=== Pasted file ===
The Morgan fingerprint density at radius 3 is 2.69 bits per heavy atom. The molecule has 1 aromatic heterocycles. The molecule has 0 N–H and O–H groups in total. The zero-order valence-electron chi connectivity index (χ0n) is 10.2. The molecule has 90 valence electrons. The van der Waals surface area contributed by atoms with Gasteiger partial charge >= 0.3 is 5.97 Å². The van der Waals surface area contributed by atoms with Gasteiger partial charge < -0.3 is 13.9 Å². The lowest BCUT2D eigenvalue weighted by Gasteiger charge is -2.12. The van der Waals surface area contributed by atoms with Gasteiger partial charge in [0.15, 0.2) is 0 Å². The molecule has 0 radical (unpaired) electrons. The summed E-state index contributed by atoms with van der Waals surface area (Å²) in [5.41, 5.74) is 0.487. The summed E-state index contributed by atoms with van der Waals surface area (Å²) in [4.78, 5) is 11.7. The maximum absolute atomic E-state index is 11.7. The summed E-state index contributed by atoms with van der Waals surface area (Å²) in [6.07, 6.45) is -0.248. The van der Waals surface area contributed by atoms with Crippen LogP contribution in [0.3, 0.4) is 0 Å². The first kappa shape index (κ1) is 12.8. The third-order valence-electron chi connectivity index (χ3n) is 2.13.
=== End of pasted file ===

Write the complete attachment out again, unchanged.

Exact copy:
The Morgan fingerprint density at radius 3 is 2.69 bits per heavy atom. The molecule has 1 aromatic heterocycles. The molecule has 0 N–H and O–H groups in total. The zero-order valence-electron chi connectivity index (χ0n) is 10.2. The molecule has 90 valence electrons. The van der Waals surface area contributed by atoms with Gasteiger partial charge >= 0.3 is 5.97 Å². The van der Waals surface area contributed by atoms with Gasteiger partial charge < -0.3 is 13.9 Å². The lowest BCUT2D eigenvalue weighted by Gasteiger charge is -2.12. The van der Waals surface area contributed by atoms with Gasteiger partial charge in [0.15, 0.2) is 0 Å². The molecule has 0 radical (unpaired) electrons. The summed E-state index contributed by atoms with van der Waals surface area (Å²) in [5.41, 5.74) is 0.487. The summed E-state index contributed by atoms with van der Waals surface area (Å²) in [4.78, 5) is 11.7. The maximum absolute atomic E-state index is 11.7. The summed E-state index contributed by atoms with van der Waals surface area (Å²) in [6.07, 6.45) is -0.248. The van der Waals surface area contributed by atoms with Crippen LogP contribution in [0.3, 0.4) is 0 Å². The first kappa shape index (κ1) is 12.8. The third-order valence-electron chi connectivity index (χ3n) is 2.13.